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San Miguel grows in South Africa while looking East

San Miguel is focusing on exploring new markets, expanding its fruit supply in those where it is already present, bolstering the pillars of its company identity and strengthening its quality and sustainability policies.

With a total of 7,760 hectares planted in three countries (Argentina, Uruguay and South Africa) and a total in 2015 of 91,058 tons of citrus exports, San Miguel is focusing on exploring new markets, expanding its fruit supply in those where it is already present, bolstering the pillars of its company identity and strengthening its quality and sustainability policies.

“We want to consolidate our position as the leading company for fresh citrus and processed fruit and vegetable foods in the Southern Hemisphere. We understand that lasting success must be achieved and maintained through sustainable development,” said Alejandro Moralejo, Fruta Fresca’s commercial director.

While Europe accounts for half of its customers and Russia is bordering 15%, the firm is also making headway in North American markets and now ships over 20% of its produce to customers in the Middle and Far East.

The most important fruit is lemon with 52% of its output, but orange exports continue to grow with 41% and mandarins at 6%.

This year, the supply from San Miguel will balance out. The growth rate being seen in sweet citruses is slightly higher than in lemon.

Historically, the company had a ratio of 4 or 5 times more lemon than oranges and tangerines, while it has now managed to achieve a 1-to-1 ratio.

In new markets, it is exploring the Far East and, in order to expand its supply to the US market, recently acquired two new farms in Western Cape, South Africa, which unlike other regions in this country has the phytosanitary permits to export to the US.

The main distribution channels are supermarkets, accounting for 70% of sales.


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IPS Plant: red Rubyngo® apricots & promising low-chilling varieties

Rubyngo® is the big news for this season, with very aromatic, 100% bright red apricots.

“Rubyngo®” also has great agronomic potential and is fully self-fertile. Furthermore, Alexandre Darnaud said the good development of the range of late Stargrow and Carmingo apricots in South Africa, in collaboration with 4 grower and marketing companies: Fruit Unlimited, Stargrow Marketing, Delecta and Stem. “For the second year we have successfully exported Carmingo apricots by ship from South Africa with excellent results, particularly the Faralia and Farley varieties. Produced in January and February, they are sold in Europe in February and March, after 3 weeks of transport and 1 week at the point of sale.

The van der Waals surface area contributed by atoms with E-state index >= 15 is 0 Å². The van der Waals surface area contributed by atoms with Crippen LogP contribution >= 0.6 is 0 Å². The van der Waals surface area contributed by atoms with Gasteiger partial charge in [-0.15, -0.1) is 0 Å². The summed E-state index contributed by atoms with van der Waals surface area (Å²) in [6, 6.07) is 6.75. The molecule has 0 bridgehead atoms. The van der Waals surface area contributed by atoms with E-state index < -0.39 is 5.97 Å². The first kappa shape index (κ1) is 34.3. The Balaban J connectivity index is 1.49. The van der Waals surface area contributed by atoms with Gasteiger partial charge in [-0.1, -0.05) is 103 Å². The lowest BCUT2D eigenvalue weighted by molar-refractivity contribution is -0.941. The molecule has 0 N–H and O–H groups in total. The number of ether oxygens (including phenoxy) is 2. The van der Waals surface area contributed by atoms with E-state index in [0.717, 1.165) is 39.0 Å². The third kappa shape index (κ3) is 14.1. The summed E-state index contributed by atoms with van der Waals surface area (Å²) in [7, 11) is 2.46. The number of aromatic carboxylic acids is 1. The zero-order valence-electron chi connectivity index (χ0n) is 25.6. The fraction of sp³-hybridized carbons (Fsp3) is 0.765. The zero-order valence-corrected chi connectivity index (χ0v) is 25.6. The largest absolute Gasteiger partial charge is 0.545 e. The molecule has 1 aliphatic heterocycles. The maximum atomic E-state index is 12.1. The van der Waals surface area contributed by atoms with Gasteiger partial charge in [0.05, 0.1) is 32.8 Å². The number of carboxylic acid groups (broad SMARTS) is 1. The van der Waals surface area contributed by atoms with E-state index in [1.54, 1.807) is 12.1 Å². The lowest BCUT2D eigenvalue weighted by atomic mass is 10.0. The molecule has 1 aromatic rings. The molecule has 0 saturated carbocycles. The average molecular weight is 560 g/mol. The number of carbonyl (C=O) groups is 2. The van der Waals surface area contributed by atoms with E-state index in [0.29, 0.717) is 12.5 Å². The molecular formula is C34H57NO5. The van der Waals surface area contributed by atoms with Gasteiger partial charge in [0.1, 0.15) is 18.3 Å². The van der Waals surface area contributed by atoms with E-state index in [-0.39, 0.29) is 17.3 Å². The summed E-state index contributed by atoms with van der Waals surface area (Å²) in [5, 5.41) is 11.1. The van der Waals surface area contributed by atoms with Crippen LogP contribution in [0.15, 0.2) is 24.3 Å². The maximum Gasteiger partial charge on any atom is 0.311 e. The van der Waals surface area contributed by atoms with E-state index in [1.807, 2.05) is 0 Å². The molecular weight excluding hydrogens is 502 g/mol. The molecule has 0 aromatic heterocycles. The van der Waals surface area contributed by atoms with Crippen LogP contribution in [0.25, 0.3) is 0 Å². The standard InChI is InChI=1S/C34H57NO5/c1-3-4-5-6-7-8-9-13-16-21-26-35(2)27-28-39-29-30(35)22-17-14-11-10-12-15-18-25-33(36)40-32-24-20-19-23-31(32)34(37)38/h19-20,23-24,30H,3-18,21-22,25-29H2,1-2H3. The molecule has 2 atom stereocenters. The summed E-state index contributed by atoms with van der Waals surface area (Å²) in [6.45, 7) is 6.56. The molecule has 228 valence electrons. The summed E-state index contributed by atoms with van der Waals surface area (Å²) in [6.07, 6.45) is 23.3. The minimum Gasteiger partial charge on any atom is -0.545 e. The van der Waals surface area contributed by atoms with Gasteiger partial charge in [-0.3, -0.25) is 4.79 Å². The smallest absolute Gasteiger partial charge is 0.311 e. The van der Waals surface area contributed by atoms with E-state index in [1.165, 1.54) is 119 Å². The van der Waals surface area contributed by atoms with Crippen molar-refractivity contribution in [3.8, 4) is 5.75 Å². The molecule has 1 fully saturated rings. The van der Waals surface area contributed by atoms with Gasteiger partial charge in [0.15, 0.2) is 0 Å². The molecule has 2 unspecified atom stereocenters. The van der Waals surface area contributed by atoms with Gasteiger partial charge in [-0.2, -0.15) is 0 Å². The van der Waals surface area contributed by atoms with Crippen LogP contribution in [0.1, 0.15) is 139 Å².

IPS also said the success of the varieties of red and black plums obtained by Stargrow, with IPS the licensee for the whole of Europe and North Africa. IPS is introducing a new range of varieties with 3 colours from the period of “Early Queen” to Angeleno. “We are also introducing new low-chilling varieties of Stargrow peaches and nectarines that are very promising and adapted to the area of Murcia,” Darnaud reports. Meanwhile, in the Honey Zee IPS range, the expansion is continuing in the earliest and latest range of nectarines.

Pluots and almonds: new opportunities

In addition, IPS said the launch of the company Zeeco in conjunction with Royal to develop the variety of the Pluot@, a new concept of fruit between the plum and apricot. With their headquarters in Seville, Zeeco plans to promote the cultivation of Pluot@ throughout Europe and the Mediterranean basin. IPS-PLANT is also developing sales of varieties of almonds, obtained by Zaiger for Europe. Independencia is the recently planted variety in the Iberian Peninsula. Originally from California, it is self-fertile and high in productivity. It has a soft shell, which implies a different manufacturing process. It is also early flowering, with the same cycle as the Non Pareille. 

This article first appeared in edition 143 (May/June 2016) of Eurofresh Distribution magazine. Read more from that issue here:

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Diversification in South African citrus market

The Citrus Growers’ Association (CGA) represents 100% of citrus growers in South Africa and 100% of the citrus produced in and exported from the country.

The world’s second largest citrus exporter and number two exporter in the Southern Hemisphere is further diversifying its markets.

The Citrus Growers’ Association represents 100% of the sector’s growers in South Africa.

“We are immensely proud that South Africa is one of the most advanced countries in all aspects of product development,” said Deon Joubert, responsible for market access at the CGA, which also represents 100% of the citrus produced and exported in the country.